Book Quote:

“Martha could feel Lynnie’s breath warming her neck. She braced herself for the one word Lynnie knew, the one Martha had already heard. The one that meant defiance.

‘Hide,’ came Lynnie’s whisper.

Book Review:

Review by Jill I. Shtulman AUG 28, 2011)

A generation ago, Geraldo Rivera shocked the nation by exposing the horrendous living conditions at the infamous Willowbrook School — a state-supported institution for children with mental retardation. Now, Rachel Simon creates a fictional rendition of this heartbreaking subject of vulnerable individuals locked in institutions out of sight of society.

Merging the elements of a love story, social commentary, and suspense narrative, The Story of Beautiful Girl focuses on two unlikely lovers. Lynnie Goldberg is a beautiful, mentally challenged, resident at the notorious Pennsylvania State School for the Incurable and Feebleminded…and Number 42 – aka Homan – a deaf black man who is her one true friend.

In dramatic fashion, we meet these mismatched lovers on a stormy night, immediately following their escape from the institution. They seek refuge at the remote home of Martha Zimmer, a retired and widowed teacher who is living her days in self-imposed exile. In a short time span, a secret is unveiled: Lynnie has just given birth to a little girl whom she desperately wants to hide from the authorities.

Eventually – and we learn this quickly – Lynnie is apprehended and sent back to the filthy and corrupt institution, while Homan escapes. Before being whisked away, Lynnie’s last words to Martha are, “Hide her.” In the meantime, Martha has prevailed on former students to provide shelter for the baby – named Julia – and herself.

From here, the plot unfolds with heart-wrenching moments as Lynnie yearns for Homan’s return and he wonders whether he will ever set eyes on the Beautiful Girl again. The plot twists address age-old questions that are typical of this genre: will Lynnie and Homan eventually get back together? Will they ever reunite with baby Julia and will she ever know the truth of her identity? The three characters follow different growth paths: Martha blossoms and finds meaning in her embracing of accidental motherhood, Lynnie moves forward from a frightened young woman to one who is able to exhibit extraordinary acts of courage, and Homan demonstrates his tenacity in the face of challenge. As their lives continue in parallel, they are all nurtured by their memories of their stolen time and their dreams for their daughter.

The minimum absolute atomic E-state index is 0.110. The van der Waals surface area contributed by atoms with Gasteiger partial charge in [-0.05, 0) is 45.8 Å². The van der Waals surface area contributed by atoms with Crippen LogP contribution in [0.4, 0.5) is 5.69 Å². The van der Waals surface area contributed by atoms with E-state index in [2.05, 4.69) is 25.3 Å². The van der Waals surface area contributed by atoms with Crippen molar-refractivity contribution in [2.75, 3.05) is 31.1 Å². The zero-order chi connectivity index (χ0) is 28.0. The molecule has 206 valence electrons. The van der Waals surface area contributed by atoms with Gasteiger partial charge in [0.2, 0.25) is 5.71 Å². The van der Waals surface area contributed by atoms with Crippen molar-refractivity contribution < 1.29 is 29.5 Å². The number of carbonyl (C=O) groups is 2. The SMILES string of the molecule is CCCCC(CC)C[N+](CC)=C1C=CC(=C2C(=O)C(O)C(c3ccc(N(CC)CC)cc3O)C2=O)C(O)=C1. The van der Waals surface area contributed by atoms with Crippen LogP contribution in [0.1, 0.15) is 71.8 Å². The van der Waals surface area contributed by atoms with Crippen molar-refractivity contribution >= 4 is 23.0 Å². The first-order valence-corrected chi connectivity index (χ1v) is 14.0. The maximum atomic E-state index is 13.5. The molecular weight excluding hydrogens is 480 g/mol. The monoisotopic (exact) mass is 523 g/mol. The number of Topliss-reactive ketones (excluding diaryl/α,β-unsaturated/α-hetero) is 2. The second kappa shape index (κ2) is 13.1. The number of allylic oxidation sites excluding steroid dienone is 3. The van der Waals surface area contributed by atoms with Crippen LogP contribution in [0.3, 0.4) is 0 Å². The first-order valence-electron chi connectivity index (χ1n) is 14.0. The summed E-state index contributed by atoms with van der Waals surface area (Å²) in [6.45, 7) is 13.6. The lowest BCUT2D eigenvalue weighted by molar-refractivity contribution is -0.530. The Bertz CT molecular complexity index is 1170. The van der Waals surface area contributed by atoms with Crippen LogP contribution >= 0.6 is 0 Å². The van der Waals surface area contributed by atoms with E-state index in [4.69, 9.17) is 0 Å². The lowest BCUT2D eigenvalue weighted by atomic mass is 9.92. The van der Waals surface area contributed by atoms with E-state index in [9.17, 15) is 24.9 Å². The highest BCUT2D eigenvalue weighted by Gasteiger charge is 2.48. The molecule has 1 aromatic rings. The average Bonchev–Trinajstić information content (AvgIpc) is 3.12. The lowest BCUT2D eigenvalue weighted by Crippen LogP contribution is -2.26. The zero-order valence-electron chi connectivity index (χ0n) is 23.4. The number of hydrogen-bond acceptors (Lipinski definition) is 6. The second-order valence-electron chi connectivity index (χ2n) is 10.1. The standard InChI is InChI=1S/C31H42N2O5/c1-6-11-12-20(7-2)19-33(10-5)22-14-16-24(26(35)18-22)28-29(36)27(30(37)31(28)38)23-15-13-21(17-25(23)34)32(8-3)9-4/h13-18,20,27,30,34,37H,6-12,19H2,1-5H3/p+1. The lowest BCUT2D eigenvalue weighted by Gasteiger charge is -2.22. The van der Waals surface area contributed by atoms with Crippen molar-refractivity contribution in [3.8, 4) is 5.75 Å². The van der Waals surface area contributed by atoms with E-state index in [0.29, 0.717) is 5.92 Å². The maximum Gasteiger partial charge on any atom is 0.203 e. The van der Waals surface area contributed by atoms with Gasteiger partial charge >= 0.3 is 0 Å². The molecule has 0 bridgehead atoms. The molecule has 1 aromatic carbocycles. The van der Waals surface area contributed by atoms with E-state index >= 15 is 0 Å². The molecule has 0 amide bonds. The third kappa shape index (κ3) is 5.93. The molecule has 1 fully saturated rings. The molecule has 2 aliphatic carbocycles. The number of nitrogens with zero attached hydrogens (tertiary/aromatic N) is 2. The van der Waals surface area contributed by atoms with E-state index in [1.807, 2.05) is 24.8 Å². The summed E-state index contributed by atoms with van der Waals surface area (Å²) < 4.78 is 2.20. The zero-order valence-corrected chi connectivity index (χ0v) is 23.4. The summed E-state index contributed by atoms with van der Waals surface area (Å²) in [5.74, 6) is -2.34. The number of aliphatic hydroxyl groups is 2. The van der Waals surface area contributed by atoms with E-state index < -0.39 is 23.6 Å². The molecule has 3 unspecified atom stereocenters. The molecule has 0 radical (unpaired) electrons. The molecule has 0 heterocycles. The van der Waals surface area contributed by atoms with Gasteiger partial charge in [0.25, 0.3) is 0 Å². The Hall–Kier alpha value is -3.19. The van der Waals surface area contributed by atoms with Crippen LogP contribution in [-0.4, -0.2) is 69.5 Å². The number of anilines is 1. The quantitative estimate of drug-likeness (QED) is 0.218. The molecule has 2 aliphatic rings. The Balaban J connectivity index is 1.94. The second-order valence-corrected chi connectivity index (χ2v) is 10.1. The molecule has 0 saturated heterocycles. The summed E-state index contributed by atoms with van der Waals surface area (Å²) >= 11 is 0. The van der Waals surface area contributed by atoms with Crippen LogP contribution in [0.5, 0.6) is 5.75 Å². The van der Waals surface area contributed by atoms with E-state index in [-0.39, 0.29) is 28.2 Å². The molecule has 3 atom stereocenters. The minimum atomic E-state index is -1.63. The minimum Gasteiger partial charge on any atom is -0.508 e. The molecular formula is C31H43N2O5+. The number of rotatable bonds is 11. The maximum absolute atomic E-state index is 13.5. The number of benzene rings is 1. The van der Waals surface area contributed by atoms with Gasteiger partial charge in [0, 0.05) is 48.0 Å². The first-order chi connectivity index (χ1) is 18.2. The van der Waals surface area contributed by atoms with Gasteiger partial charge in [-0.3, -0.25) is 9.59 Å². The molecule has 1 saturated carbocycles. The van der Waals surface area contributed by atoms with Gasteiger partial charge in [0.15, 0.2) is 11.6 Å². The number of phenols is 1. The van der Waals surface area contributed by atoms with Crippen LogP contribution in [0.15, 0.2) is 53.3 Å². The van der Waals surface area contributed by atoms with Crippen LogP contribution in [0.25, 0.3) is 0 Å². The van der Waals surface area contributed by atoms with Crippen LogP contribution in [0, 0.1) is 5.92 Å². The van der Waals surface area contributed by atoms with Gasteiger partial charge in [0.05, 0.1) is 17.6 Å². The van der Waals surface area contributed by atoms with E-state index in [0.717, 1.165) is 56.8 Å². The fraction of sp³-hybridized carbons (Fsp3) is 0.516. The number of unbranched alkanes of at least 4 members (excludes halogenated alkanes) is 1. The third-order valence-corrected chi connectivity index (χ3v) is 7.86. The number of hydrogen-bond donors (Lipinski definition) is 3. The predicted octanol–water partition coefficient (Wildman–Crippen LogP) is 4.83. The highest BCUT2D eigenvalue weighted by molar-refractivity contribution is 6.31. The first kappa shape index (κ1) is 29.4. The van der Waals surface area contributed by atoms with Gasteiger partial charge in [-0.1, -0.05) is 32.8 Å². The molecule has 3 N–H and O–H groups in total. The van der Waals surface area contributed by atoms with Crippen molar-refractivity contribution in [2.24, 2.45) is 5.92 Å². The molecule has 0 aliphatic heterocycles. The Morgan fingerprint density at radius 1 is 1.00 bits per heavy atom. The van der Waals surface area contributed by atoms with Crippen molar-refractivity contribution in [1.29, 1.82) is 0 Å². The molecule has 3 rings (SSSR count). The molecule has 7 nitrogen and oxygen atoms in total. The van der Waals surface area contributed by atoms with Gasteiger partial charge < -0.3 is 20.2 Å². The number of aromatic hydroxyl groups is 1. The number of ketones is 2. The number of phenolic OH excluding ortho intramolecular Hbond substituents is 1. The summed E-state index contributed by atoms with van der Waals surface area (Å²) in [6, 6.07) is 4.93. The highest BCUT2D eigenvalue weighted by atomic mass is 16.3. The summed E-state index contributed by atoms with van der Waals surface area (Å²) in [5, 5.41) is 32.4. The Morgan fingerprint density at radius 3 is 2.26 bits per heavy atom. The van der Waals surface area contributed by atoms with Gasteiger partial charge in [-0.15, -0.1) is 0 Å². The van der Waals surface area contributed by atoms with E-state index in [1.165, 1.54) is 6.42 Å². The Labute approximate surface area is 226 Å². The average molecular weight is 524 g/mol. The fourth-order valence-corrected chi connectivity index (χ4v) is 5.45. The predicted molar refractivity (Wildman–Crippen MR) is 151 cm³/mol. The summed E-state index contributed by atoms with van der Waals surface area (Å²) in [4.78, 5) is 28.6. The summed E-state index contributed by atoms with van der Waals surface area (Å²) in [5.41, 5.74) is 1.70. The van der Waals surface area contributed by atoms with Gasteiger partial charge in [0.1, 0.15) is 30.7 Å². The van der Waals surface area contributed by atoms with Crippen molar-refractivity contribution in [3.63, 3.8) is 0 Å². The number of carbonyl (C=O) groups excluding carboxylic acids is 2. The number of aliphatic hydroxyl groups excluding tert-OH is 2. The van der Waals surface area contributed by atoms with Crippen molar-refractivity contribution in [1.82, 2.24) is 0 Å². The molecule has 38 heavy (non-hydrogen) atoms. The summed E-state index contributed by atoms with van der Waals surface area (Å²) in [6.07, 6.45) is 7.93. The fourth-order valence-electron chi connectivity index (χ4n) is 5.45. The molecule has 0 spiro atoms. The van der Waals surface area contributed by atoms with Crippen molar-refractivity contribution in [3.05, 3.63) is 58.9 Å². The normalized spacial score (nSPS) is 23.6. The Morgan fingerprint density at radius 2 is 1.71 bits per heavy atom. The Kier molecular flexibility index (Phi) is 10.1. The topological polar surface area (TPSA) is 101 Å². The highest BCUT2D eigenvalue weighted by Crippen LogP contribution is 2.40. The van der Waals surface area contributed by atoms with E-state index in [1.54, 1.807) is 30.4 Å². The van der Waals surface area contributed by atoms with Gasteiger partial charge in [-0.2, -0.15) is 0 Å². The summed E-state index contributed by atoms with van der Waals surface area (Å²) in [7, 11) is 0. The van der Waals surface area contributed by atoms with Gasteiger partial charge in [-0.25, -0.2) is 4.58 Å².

The story plays out over four decades – starting in 1968 — and encompasses issues that must be all too familiar with those in the field: the dehumanizing conditions that residents find themselves in, the value of dedicated professionals who defy the system, the budding of romance an self-expression even in the worst of conditions. Informed by her personal experience with her own sister, Rachel Simon expresses empathy for the plight of Lynnie and Homan and those who have been shuffled away into uncaring institutions by an ignorant society.

The Story of a Beautiful Girl raises important questions: how does society deal with those they regard as “feeble-minded?” How do we really deal with those whose challenges do not mirror our own? That is not to say that this book is without its flaws. Some of the plot twists defy belief. For example, it is hard to envision a slender girl who is able to hide her pregnancy for nine months while under near-constant surveillance. The thought processes attributed to Lynnie and Homan don’t always merge with the characters they are meant to be. And, in many cases, I felt that the writing style straddled that fine line between adult and YA fiction.

Still, I commend the author for her accomplishment. With just a little bit of research, I discovered there are still 162 state institutions that house an average daily population of over 33,000 people, most with inadequate funding. Just days before I read The Story of a Beautiful Girl, there was an expose on the front page of the Sunday New York Times about a resident who died after repeated abuse. Based on its newsworthiness and unique love story, I suspect this book will continue to garner its share of enthusiastic fans.

AMAZON READER RATING: from 260 readers
PUBLISHER: Grand Central Publishing; 1 edition (May 4, 2011)
REVIEWER: Jill I. Shtulman
EXTRAS: Book website and Excerpt
MORE ON MOSTLYFICTION: Read our review of:



August 28, 2011 · Judi Clark · No Comments
Tags:  · Posted in: Contemporary, Theme driven

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